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United States District Court, Southern District of New York

October 30, 2000


The opinion of the court was delivered by: Kaplan, District Judge.


Plaintiff, a citizen of Florida, is the holder of design patents on a number of hair accessories commonly known as "scrunchies." She brings this contract action against Claire's Stores, Inc. ("Stores"), a Delaware corporation headquartered in Florida, and its wholly owned subsidiary, Claire's Boutiques, Inc. ("Boutiques"), also a Delaware corporation but headquartered in Illinois. The complaint asserts two claims for relief. The first alleges breach of a written license agreement by Boutiques and the second breach of an alleged oral agreement by Stores in that each defendant allegedly failed to pay royalties due under the agreements on "products covered by [plaintiff's] patents" and failed to submit to royalty audits. Defendants have counterclaimed for a declaration that plaintiff's design patents are invalid.

The action was removed to this Court by defendants on the ground that plaintiff's claims depend upon a determination of the scope of plaintiff's patents and therefore lie within the exclusive jurisdiction of the federal courts, a proposition which plaintiff does not dispute. The matter now is before the Court on (1) defendants' motion to transfer the action to the Southern District of Florida pursuant to 28 U.S.C. § 1404(a), (2) plaintiff's cross-motion for partial summary judgment determining that (i) plaintiff and Stores have a valid oral agreement as alleged in the complaint, (ii) plaintiff and Boutiques have a valid written agreement pursuant to which Boutiques is obliged to pay royalties for both foreign and domestic sales of her licensed designs, (iii) defendants will not be heard to assert the invalidity of plaintiff's patents, and (iv) defendants breached their respective agreements with plaintiff by failing to permit her to audit their books and records, and (3) defendants' cross-motion for summary judgment dismissing plaintiff's second claim for relief and determining that the U.S. license agreement covers only sales of products in the United States.

In order fairly to evaluate the transfer motion, which requires consideration of the relative convenience to parties and witnesses of litigating this case here or in Florida, it is useful to determine whether any of the partially dispositive motions are meritorious, as only then can the Court focus on what really must be litigated further. Accordingly, the Court first takes up the parties' cross-motions.

Partial Summary Judgment Motions

The Oral Contract Claim

Plaintiff, in advance of discovery, seeks a determination that the oral agreement alleged in her claim against Stores exists and is valid. Stores contends that the contract was incapable by its terms of performance within one year and therefore is barred by the Statute of Frauds.*fn1 In any case, it argues, there is a triable issue of fact as to the existence of the alleged contract.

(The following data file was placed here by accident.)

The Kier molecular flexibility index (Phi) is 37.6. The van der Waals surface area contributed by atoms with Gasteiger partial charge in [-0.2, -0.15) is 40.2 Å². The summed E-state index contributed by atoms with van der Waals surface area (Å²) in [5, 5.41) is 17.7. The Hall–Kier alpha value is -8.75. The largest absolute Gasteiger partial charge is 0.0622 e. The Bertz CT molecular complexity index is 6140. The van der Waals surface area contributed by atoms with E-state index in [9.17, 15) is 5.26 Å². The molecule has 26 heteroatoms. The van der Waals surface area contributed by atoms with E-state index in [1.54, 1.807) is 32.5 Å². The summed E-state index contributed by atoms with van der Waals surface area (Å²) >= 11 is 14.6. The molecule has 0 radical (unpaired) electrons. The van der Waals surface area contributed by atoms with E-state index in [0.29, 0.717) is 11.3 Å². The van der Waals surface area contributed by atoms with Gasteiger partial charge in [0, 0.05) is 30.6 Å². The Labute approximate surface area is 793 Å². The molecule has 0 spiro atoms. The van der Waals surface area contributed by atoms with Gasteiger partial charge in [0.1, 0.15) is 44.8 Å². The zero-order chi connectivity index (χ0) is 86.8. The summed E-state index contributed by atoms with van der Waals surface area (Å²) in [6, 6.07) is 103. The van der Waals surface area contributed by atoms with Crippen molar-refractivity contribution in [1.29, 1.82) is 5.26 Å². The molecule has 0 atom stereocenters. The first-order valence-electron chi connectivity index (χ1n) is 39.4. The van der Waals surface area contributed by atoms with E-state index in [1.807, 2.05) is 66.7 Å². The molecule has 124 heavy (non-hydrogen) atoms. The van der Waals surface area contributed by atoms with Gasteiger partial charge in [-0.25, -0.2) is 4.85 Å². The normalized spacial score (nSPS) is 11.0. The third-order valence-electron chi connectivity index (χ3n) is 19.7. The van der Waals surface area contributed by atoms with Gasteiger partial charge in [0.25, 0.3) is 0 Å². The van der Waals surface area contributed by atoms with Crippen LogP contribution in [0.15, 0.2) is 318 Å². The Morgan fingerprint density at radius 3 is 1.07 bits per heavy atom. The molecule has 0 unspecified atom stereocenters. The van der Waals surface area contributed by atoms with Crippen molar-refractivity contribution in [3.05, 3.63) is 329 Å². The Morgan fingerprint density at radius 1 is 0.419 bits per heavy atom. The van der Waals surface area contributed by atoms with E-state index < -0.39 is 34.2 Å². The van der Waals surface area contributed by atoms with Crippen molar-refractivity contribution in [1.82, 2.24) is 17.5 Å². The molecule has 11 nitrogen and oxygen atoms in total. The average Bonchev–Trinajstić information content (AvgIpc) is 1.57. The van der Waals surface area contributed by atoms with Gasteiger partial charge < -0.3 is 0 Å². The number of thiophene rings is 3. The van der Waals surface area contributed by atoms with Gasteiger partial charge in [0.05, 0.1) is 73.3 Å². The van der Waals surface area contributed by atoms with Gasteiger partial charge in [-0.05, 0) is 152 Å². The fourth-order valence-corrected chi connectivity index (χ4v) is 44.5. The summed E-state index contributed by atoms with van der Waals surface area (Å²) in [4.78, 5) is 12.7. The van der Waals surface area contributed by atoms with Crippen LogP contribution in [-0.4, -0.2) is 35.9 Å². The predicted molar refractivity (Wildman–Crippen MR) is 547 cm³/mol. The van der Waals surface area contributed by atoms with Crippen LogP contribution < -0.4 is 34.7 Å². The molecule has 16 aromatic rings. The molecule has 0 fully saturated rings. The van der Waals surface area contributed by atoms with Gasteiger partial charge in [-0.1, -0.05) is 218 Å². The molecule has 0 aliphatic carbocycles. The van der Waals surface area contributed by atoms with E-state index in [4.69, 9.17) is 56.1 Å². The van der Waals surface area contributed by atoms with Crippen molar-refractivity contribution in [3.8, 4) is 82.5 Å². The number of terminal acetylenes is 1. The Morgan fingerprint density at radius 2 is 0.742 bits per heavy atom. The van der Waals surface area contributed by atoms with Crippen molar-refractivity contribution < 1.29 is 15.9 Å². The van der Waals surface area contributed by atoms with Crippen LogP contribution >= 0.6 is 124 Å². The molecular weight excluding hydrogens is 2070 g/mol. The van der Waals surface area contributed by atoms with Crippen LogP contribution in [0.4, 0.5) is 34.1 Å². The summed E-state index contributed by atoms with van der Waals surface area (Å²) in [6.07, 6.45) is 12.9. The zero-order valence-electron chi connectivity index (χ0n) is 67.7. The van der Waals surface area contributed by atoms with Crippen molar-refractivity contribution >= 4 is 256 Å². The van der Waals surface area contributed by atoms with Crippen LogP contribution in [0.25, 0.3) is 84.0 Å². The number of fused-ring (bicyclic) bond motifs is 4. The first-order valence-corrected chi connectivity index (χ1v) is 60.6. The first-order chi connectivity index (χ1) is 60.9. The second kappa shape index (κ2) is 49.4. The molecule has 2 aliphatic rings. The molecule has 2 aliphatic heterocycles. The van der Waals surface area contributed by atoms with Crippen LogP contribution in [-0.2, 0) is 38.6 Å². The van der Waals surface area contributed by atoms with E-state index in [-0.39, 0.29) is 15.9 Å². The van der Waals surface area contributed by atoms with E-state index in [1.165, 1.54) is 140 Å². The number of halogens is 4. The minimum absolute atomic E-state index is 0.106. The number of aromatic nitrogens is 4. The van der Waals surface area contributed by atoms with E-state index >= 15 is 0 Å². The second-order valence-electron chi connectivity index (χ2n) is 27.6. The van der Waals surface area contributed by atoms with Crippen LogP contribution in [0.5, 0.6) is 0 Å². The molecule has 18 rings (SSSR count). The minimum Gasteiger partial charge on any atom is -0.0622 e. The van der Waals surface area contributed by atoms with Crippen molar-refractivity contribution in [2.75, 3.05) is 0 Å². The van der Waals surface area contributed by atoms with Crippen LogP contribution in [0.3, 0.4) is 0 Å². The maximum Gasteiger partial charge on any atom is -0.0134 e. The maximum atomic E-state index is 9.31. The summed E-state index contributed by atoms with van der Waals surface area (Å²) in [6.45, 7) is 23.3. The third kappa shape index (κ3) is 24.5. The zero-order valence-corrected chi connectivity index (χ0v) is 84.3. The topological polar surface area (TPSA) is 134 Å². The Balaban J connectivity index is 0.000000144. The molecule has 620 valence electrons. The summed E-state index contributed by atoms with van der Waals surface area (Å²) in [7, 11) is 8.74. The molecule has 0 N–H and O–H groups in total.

The terms of the alleged oral agreement were that "if [Stores] were to sell any of [plaintiff's] patented products outside the United States, it would pay [plaintiff] royalties on those sales in accordance with the terms set forth in the [written] License Agreement" between Boutiques and plaintiff.*fn2 Neither the alleged oral agreement nor the written agreement to which it allegedly referred stipulated any duration. And while the written License Agreement provided for termination by written agreement of the contracting parties, that adds nothing, as all contracts are terminable by mutual consent of the contracting parties. This alleged agreement thus comes within D & N Boening, Inc. v. Kirsch Beverages, Inc.,*fn3 which makes clear that an oral agreement of indefinite duration is barred by Section 5-701 unless it may be performed fully within one year. Termination by breach or, by necessary implication, by mutual consent is not performance.

Plaintiff nevertheless contends that defendants have partially performed and judicially admitted the existence of the oral agreement, either of which would be sufficient to take the alleged contract out of the Statute of Frauds.

Plaintiffs' judicial admission contention is without merit. Plaintiff relies on Section 5-701, subd. b.3(c), of the New York General Obligations Law, which provides that an admission of the existence of a contract in a "pleading, testimony or otherwise in court . . ." is sufficient evidence of the making of the contract. But plaintiff overlooks the fact that Section 5-701, subd. b, applies only to "qualified financial contracts" as there defined.*fn4 The alleged contract here at issue is not a qualified financial contract within the meaning of the statute.*fn5 And putting aside this inapplicable statute, even a clear admission*fn6 in unsigned testimony in an unrelated arbitration proceeding would not take the contract out of the Statute of Frauds.*fn7